East Bay man bitten by bat dies from rabies


It sounds like a prime example of what not to do when one encounters a bat. Unfortunately, the 34-year-old man paid for the encounter with his life. Health officials say the bat in question is a variety commonly found in Mexico, the southern United States, and Contra Costa County.

About 1 in 10 bats tested in California during the course of the year test positive for rabies. The man who died made contact with a bat earlier this year and then traveled to Europe where he became ill and died in Switzerland in late July.

"In mid-September, an acquaintance called Contra Costa County Public Health and indicated that there had been an incident in late March of 2012 in the south part of Contra Costa County where a bat was flopping on the ground and acting weird," said Erika Jensen with Contra Costa County Public Health. "Another individual picked up the bat with a plastic bag. The gentleman who died of rabies went over and stuck his hand in the plastic bag and most likely was bitten."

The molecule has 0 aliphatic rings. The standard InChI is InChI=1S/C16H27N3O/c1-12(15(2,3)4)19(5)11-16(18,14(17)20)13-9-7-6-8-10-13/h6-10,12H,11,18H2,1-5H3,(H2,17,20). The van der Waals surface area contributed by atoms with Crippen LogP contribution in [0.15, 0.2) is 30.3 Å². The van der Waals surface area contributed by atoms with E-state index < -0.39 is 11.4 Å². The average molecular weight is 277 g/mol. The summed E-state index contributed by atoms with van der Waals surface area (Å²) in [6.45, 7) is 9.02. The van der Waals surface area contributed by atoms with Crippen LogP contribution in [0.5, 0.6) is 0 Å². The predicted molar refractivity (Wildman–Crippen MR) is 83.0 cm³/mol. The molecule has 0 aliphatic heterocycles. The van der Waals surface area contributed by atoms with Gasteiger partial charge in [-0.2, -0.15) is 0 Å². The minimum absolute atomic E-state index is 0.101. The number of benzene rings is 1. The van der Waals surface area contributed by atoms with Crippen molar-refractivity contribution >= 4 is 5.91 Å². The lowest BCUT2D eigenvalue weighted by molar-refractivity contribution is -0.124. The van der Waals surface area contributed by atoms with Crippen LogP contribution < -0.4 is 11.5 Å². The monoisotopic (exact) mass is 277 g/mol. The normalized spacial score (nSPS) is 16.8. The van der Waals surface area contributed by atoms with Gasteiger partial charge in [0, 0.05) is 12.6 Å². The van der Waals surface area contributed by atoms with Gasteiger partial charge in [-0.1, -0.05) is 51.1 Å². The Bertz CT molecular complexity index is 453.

Had the man notified the county or contacted a doctor, he would have received a rabies vaccine and officials say it is likely he would have survived. The initial bite from a bat is akin to a bee sting, so the man may not have initially thought that it was all that serious.

In this case, the health department identified and notified several dozen people both in the U.S. and abroad who may have had contact with the man, and some of those individuals have been treated with the rabies vaccine. Human-to-human transmission however, is very rare.

Authorities say anyone who has any contact with a bat should contact both their doctor and health officials immediately.

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